not kiss even a sister, and nowhere does one kiss in secret. I will
kiss you every day before my father, if you like; but never here."

"You will never kiss me!" I cried, relapsing into my usual passion.
"What of your promise? What of my rights?"

"If we marry," she said, in an embarrassed tone, "when you have
received the education I implore you to receive, . . ."

"Death of my life! Is this a jest? Is there any question of marriage
between us? None at all. I don't want your fortune, as I have told

"My fortune and yours are one," she replied. "Bernard, between near
relations as we are, mine and thine are words without meaning. I
should never suspect you of being mercenary. I know that you love me,
that you will work to give me proof of this, and that a day will come
when your love will no longer make me fear, because I shall be able to
accept it in the face of heaven and earth."

"If that is your idea," I replied, completely drawn away from my wild
passion by the new turn she was giving to my thoughts, "my position is
very different; but, to tell you the truth, I must reflect on this; I
had not realized that this was your meaning."

"And how should I have meant otherwise?" she answered. "Is not a woman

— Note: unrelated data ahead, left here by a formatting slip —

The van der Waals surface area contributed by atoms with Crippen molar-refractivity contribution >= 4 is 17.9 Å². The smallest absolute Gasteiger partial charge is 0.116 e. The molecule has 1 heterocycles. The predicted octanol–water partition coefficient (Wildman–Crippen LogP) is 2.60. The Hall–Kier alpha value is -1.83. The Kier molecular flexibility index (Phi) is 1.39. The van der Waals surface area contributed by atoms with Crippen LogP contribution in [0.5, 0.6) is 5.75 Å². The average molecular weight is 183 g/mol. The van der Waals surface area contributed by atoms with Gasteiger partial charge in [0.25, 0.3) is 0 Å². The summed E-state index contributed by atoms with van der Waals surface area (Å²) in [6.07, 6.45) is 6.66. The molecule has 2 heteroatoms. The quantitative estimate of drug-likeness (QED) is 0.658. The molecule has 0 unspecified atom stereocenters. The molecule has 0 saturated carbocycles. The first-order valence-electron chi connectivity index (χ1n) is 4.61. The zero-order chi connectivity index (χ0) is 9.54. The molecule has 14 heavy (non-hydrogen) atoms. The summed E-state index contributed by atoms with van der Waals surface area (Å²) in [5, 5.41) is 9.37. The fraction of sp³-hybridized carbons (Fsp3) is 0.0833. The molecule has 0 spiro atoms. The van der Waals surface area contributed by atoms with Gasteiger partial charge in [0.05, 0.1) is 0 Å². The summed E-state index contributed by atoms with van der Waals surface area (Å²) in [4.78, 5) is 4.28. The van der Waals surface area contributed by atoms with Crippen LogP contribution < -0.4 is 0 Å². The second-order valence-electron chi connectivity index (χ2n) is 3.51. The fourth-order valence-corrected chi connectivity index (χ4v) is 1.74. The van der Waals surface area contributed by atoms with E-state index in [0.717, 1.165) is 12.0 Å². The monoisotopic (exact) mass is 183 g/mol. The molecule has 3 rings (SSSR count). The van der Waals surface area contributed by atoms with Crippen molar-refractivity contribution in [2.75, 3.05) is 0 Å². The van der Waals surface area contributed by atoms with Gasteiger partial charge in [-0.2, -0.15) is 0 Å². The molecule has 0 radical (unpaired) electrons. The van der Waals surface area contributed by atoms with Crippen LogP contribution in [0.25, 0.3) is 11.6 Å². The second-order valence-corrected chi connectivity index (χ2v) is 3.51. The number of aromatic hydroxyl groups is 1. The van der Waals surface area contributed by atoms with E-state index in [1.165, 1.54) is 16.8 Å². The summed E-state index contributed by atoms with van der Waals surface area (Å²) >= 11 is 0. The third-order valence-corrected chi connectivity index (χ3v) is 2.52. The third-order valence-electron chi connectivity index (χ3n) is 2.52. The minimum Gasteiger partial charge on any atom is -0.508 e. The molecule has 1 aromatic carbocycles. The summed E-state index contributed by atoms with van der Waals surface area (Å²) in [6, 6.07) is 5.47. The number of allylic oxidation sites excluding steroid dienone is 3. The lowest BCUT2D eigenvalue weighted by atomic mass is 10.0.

dishonoured by giving herself to a man who is not her husband? I do
not wish to dishonour myself; and, since you love me, you would not
wish it either. You would not do me an irreparable wrong. If such were
your intention you would be my deadliest enemy."

"Stay, Edmee, stay!" I answered. "I can tell you nothing about my
intentions in regard to you, for I have never had any very definite. I
have felt nothing but wild desires, nor have I ever thought of you
without going mad. You wish me to marry you? But why--why?"

"Because a girl who respects herself cannot be any man's except with
the thought, with the intention, with the certainty of being his
forever. Do you not know that?"

"There are so many things I do not know or have never thought of."

"Education will teach you, Bernard, what you ought to think about the
things which must concern you--about your position, your duties, your
feelings. At present you see but dimly into your heart and conscience.
And I, who am accustomed to question myself on all subjects and to
discipline my life, how can I take for master a man governed by
instinct and guided by chance?"

"For master! For husband! Yes, I understand that you cannot surrender
your whole life to an animal such as myself . . . but that is what I
have never asked of you. No, I tremble to think of it."

"And yet, Bernard, you must think of it. Think of it frequently, and
when you have done so you will realize the necessity of following my
advice, and of bringing your mind into harmony with the new life upon
which you have entered since quitting Roche-Mauprat. When you have
perceived this necessity you must tell me, and then we will make
several necessary resolutions."